‘Flame jetting’ is dangerous phenomenon — and can ruin your Fourth
Even if you are following all safety precautions regarding the operation of at-home fireworks, state fire officials are warning of external factors that could cause your Fourth of July celebration to go up in flames.
The New Jersey Division of Fire Safety wants to make residents aware of something called "flame jetting." That happens when a container of flammable liquid with a long neck is poured out near a flame source, and the vapors built up inside the neck ignite in a streak of fire that can reach 10 to 12 feet long.
According to Richard Mikutsky, NJDFS director and state fire marshal, conditions need to be just right for a flame jet to occur, but the results can be catastrophic.
"The container needs airspace above the fuel, and what happens is the fuel evaporates into the airspace, and then it makes a mix of the fuel and oxygen," Mikutsky said. "The forces that are within the container come out under pressure as millions of tiny little droplets, basically a mist."
The shape of a container matters, Mikutsky said. Those with wide openings provide less of an opportunity for vapor buildup.
As for liquors with high alcohol content (around 150 proof), many of them already come with "flame arrestor" caps which allow for vapors to escape a bottle, but if they don't, NJDFS guidance says those cost only about 50 cents each.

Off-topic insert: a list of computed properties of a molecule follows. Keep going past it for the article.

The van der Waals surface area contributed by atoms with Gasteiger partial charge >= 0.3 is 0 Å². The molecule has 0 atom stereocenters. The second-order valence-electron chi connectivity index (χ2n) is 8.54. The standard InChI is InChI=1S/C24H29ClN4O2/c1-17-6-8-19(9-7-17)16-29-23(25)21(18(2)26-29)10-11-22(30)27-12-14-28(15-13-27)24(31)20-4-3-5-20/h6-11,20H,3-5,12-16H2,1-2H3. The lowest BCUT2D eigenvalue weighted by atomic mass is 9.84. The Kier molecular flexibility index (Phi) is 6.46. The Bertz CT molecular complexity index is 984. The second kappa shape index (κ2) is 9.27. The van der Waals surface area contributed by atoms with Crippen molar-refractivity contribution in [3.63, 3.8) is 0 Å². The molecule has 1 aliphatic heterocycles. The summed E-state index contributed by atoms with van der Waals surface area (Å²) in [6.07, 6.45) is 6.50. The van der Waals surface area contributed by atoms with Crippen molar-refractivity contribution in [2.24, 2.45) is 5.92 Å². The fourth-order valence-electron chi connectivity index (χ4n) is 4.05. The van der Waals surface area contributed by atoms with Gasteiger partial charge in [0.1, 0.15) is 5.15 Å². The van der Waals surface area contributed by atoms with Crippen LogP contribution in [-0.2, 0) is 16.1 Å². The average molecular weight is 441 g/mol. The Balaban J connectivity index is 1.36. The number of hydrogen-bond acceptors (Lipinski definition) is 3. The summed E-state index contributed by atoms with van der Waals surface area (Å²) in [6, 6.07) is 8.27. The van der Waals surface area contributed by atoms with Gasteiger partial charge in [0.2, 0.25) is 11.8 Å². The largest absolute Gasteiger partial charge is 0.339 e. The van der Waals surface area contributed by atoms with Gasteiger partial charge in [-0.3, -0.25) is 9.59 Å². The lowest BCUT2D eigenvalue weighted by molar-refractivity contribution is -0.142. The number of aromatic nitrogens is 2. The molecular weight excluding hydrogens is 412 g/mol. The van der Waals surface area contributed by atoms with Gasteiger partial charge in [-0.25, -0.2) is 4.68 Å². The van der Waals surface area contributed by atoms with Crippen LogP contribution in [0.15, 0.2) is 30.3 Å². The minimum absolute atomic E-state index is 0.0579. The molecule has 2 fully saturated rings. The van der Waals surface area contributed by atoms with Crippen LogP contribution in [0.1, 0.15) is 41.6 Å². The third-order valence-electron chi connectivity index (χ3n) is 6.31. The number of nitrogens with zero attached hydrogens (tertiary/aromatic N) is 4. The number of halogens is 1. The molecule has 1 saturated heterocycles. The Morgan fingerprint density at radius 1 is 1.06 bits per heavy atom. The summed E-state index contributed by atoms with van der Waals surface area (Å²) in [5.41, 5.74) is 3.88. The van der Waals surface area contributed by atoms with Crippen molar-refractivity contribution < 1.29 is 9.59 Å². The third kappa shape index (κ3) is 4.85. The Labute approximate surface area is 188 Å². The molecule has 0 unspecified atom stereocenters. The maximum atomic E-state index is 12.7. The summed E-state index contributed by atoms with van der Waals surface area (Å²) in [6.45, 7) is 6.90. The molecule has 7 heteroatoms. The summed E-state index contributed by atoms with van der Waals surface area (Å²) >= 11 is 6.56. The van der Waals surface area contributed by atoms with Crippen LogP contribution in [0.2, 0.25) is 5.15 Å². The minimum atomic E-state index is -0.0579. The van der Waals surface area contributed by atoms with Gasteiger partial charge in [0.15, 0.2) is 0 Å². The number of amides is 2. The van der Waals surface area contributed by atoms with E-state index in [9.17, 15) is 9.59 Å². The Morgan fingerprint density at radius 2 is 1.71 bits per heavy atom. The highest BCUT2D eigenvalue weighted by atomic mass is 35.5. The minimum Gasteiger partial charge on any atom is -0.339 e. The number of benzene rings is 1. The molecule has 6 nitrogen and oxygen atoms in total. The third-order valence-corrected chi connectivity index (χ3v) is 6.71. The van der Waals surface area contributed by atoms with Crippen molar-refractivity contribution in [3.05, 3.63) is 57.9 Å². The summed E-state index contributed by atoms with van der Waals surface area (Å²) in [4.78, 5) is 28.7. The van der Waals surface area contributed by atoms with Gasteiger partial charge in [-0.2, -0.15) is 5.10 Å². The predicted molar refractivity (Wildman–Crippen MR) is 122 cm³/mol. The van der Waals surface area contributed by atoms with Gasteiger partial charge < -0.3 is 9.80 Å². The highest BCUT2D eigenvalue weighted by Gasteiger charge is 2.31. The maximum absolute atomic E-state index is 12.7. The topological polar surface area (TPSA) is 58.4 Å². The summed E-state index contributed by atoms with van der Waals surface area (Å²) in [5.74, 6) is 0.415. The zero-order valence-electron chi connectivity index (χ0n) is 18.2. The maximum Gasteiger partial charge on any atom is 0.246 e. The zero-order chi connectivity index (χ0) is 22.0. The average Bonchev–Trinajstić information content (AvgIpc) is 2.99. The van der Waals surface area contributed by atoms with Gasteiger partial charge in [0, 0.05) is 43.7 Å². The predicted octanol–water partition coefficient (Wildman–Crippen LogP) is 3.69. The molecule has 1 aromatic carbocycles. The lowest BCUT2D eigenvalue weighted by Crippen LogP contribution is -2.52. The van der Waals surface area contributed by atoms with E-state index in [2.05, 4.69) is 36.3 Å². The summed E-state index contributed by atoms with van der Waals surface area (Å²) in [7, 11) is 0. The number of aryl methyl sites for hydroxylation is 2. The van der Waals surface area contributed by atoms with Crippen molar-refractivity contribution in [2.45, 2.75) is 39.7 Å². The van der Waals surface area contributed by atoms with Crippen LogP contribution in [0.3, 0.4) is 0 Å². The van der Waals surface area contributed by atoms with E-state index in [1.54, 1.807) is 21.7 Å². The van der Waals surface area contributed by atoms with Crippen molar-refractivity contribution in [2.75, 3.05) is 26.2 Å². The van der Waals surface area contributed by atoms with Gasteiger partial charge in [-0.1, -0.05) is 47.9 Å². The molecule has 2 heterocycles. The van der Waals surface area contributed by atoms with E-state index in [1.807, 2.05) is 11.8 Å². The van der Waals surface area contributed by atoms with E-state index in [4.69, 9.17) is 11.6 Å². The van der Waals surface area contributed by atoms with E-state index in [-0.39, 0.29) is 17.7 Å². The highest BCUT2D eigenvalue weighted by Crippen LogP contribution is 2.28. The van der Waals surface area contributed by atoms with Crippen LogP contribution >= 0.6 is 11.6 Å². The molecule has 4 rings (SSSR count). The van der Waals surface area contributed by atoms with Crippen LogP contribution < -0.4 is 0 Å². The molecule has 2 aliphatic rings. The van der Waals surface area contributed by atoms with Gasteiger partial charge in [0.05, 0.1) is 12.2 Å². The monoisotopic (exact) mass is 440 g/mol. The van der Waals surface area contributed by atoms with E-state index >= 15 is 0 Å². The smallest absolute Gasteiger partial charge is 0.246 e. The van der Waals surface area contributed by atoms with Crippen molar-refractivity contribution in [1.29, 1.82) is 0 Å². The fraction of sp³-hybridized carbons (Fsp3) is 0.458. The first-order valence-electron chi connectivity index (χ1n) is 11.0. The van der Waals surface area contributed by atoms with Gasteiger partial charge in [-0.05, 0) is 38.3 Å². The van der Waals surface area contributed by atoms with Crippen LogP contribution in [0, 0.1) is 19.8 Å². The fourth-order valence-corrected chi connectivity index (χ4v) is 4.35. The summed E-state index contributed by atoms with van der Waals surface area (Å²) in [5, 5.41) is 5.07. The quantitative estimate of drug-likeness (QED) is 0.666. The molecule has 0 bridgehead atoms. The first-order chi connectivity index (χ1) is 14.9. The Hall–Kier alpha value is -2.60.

"Flame arrestors are very effective in preventing these flame jets. One thing they do is they limit the rate of the oxygen" that enters a container, Mikutsky said. Under those conditions, anything that ignites quickly becomes starved of oxygen and is extinguished.
Mikutsky said the best advice is to be conscious of what you are bringing to your outdoor cookout or fireworks display.
"Just common sense, make sure that you keep clearance, make sure there's no heat source or flame nearby," he said. "We want everyone to have a happy and healthy holiday."
Patrick Lavery is New Jersey 101.5's afternoon news anchor. Follow him on Twitter @plavery1015 or email firstname.lastname@example.org.